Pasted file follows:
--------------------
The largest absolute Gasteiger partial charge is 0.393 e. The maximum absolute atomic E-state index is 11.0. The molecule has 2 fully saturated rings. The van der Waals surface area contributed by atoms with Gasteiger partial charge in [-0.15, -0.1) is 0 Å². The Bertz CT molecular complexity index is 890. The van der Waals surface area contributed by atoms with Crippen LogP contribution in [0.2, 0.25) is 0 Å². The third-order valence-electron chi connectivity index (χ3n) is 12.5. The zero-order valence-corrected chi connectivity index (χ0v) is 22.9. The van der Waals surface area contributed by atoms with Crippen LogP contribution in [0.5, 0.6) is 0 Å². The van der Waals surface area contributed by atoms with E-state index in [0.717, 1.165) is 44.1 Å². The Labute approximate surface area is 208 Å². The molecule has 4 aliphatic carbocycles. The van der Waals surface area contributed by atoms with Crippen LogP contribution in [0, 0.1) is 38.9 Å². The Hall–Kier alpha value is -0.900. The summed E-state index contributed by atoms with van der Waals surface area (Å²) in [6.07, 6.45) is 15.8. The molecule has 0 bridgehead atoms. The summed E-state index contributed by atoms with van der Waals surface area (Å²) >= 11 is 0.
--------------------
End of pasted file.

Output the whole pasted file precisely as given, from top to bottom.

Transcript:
The largest absolute Gasteiger partial charge is 0.393 e. The maximum absolute atomic E-state index is 11.0. The molecule has 2 fully saturated rings. The van der Waals surface area contributed by atoms with Gasteiger partial charge in [-0.15, -0.1) is 0 Å². The Bertz CT molecular complexity index is 890. The van der Waals surface area contributed by atoms with Crippen LogP contribution in [0.2, 0.25) is 0 Å². The third-order valence-electron chi connectivity index (χ3n) is 12.5. The zero-order valence-corrected chi connectivity index (χ0v) is 22.9. The van der Waals surface area contributed by atoms with Crippen LogP contribution in [0.5, 0.6) is 0 Å². The van der Waals surface area contributed by atoms with E-state index in [0.717, 1.165) is 44.1 Å². The Labute approximate surface area is 208 Å². The molecule has 4 aliphatic carbocycles. The van der Waals surface area contributed by atoms with Crippen LogP contribution in [0, 0.1) is 38.9 Å². The Hall–Kier alpha value is -0.900. The summed E-state index contributed by atoms with van der Waals surface area (Å²) in [6.07, 6.45) is 15.8. The molecule has 0 bridgehead atoms. The summed E-state index contributed by atoms with van der Waals surface area (Å²) >= 11 is 0.